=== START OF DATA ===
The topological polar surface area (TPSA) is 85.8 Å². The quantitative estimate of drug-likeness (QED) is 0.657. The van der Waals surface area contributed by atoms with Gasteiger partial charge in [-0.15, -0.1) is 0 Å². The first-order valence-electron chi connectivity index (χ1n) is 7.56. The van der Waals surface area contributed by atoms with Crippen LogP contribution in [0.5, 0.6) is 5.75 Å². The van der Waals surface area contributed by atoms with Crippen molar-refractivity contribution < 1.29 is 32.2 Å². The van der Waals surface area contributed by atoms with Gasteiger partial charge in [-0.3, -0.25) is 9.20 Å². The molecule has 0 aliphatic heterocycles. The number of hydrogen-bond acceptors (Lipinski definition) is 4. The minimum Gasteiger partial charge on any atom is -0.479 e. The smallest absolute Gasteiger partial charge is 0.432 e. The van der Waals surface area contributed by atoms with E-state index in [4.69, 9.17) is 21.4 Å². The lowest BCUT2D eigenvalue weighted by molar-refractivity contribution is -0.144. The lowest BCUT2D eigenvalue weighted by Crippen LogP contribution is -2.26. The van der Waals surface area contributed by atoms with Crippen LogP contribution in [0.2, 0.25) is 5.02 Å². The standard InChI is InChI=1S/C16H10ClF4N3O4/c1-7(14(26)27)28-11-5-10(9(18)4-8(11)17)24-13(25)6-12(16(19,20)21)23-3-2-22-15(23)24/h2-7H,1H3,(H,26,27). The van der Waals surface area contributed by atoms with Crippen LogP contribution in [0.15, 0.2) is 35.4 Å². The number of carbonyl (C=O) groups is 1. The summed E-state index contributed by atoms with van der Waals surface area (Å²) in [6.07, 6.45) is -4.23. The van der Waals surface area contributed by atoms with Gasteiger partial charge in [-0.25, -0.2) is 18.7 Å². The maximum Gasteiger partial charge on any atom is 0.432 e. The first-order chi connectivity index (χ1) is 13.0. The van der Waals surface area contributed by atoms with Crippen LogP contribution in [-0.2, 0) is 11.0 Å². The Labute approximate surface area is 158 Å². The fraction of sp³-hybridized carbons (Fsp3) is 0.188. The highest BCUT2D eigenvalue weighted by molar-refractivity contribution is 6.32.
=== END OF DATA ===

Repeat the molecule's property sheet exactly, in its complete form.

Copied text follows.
The topological polar surface area (TPSA) is 85.8 Å². The quantitative estimate of drug-likeness (QED) is 0.657. The van der Waals surface area contributed by atoms with Gasteiger partial charge in [-0.15, -0.1) is 0 Å². The first-order valence-electron chi connectivity index (χ1n) is 7.56. The van der Waals surface area contributed by atoms with Crippen LogP contribution in [0.5, 0.6) is 5.75 Å². The van der Waals surface area contributed by atoms with Crippen molar-refractivity contribution < 1.29 is 32.2 Å². The van der Waals surface area contributed by atoms with Gasteiger partial charge in [-0.3, -0.25) is 9.20 Å². The molecule has 0 aliphatic heterocycles. The number of hydrogen-bond acceptors (Lipinski definition) is 4. The minimum Gasteiger partial charge on any atom is -0.479 e. The smallest absolute Gasteiger partial charge is 0.432 e. The van der Waals surface area contributed by atoms with E-state index in [4.69, 9.17) is 21.4 Å². The lowest BCUT2D eigenvalue weighted by molar-refractivity contribution is -0.144. The lowest BCUT2D eigenvalue weighted by Crippen LogP contribution is -2.26. The van der Waals surface area contributed by atoms with Crippen LogP contribution in [0.2, 0.25) is 5.02 Å². The standard InChI is InChI=1S/C16H10ClF4N3O4/c1-7(14(26)27)28-11-5-10(9(18)4-8(11)17)24-13(25)6-12(16(19,20)21)23-3-2-22-15(23)24/h2-7H,1H3,(H,26,27). The van der Waals surface area contributed by atoms with Crippen LogP contribution in [0.15, 0.2) is 35.4 Å². The number of carbonyl (C=O) groups is 1. The summed E-state index contributed by atoms with van der Waals surface area (Å²) in [6.07, 6.45) is -4.23. The van der Waals surface area contributed by atoms with Gasteiger partial charge in [-0.25, -0.2) is 18.7 Å². The maximum Gasteiger partial charge on any atom is 0.432 e. The first-order chi connectivity index (χ1) is 13.0. The van der Waals surface area contributed by atoms with Crippen LogP contribution in [-0.2, 0) is 11.0 Å². The Labute approximate surface area is 158 Å². The fraction of sp³-hybridized carbons (Fsp3) is 0.188. The highest BCUT2D eigenvalue weighted by molar-refractivity contribution is 6.32.